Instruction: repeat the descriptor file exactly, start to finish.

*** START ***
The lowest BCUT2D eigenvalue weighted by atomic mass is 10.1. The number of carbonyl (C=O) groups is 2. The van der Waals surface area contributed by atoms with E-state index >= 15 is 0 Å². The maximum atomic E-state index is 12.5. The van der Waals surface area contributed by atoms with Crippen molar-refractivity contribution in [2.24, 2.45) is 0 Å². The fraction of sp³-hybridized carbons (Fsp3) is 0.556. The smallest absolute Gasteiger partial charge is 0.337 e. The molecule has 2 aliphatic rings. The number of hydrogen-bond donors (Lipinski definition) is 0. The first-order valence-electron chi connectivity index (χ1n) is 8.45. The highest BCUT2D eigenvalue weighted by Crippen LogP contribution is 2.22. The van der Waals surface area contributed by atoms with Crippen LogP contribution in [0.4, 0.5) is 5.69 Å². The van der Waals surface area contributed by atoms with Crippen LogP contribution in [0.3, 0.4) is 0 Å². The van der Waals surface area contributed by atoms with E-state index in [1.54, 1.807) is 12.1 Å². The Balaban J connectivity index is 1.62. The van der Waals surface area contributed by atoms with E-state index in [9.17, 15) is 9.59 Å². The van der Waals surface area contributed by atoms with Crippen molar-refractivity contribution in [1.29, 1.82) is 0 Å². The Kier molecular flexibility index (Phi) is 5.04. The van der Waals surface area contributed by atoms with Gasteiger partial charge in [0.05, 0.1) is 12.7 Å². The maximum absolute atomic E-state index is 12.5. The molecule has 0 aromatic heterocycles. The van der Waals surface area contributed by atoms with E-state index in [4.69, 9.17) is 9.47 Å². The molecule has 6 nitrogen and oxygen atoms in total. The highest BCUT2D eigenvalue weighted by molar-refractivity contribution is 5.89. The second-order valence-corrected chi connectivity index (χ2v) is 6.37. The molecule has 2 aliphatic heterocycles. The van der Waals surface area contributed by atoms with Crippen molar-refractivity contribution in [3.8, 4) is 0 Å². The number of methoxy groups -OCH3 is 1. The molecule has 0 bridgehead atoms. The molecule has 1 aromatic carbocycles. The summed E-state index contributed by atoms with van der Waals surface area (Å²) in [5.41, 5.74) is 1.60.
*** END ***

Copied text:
The lowest BCUT2D eigenvalue weighted by atomic mass is 10.1. The number of carbonyl (C=O) groups is 2. The van der Waals surface area contributed by atoms with E-state index >= 15 is 0 Å². The maximum atomic E-state index is 12.5. The van der Waals surface area contributed by atoms with Crippen molar-refractivity contribution in [2.24, 2.45) is 0 Å². The fraction of sp³-hybridized carbons (Fsp3) is 0.556. The smallest absolute Gasteiger partial charge is 0.337 e. The molecule has 2 aliphatic rings. The number of hydrogen-bond donors (Lipinski definition) is 0. The first-order valence-electron chi connectivity index (χ1n) is 8.45. The highest BCUT2D eigenvalue weighted by Crippen LogP contribution is 2.22. The van der Waals surface area contributed by atoms with Crippen LogP contribution in [0.4, 0.5) is 5.69 Å². The van der Waals surface area contributed by atoms with Crippen LogP contribution in [0.3, 0.4) is 0 Å². The van der Waals surface area contributed by atoms with E-state index in [1.54, 1.807) is 12.1 Å². The Balaban J connectivity index is 1.62. The van der Waals surface area contributed by atoms with E-state index in [9.17, 15) is 9.59 Å². The van der Waals surface area contributed by atoms with Crippen molar-refractivity contribution in [1.29, 1.82) is 0 Å². The Kier molecular flexibility index (Phi) is 5.04. The van der Waals surface area contributed by atoms with Gasteiger partial charge in [0.05, 0.1) is 12.7 Å². The maximum absolute atomic E-state index is 12.5. The molecule has 0 aromatic heterocycles. The van der Waals surface area contributed by atoms with E-state index in [4.69, 9.17) is 9.47 Å². The molecule has 6 nitrogen and oxygen atoms in total. The highest BCUT2D eigenvalue weighted by molar-refractivity contribution is 5.89. The second-order valence-corrected chi connectivity index (χ2v) is 6.37. The molecule has 2 aliphatic heterocycles. The van der Waals surface area contributed by atoms with Crippen molar-refractivity contribution in [3.8, 4) is 0 Å². The number of methoxy groups -OCH3 is 1. The molecule has 0 bridgehead atoms. The molecule has 1 aromatic carbocycles. The summed E-state index contributed by atoms with van der Waals surface area (Å²) in [5.41, 5.74) is 1.60.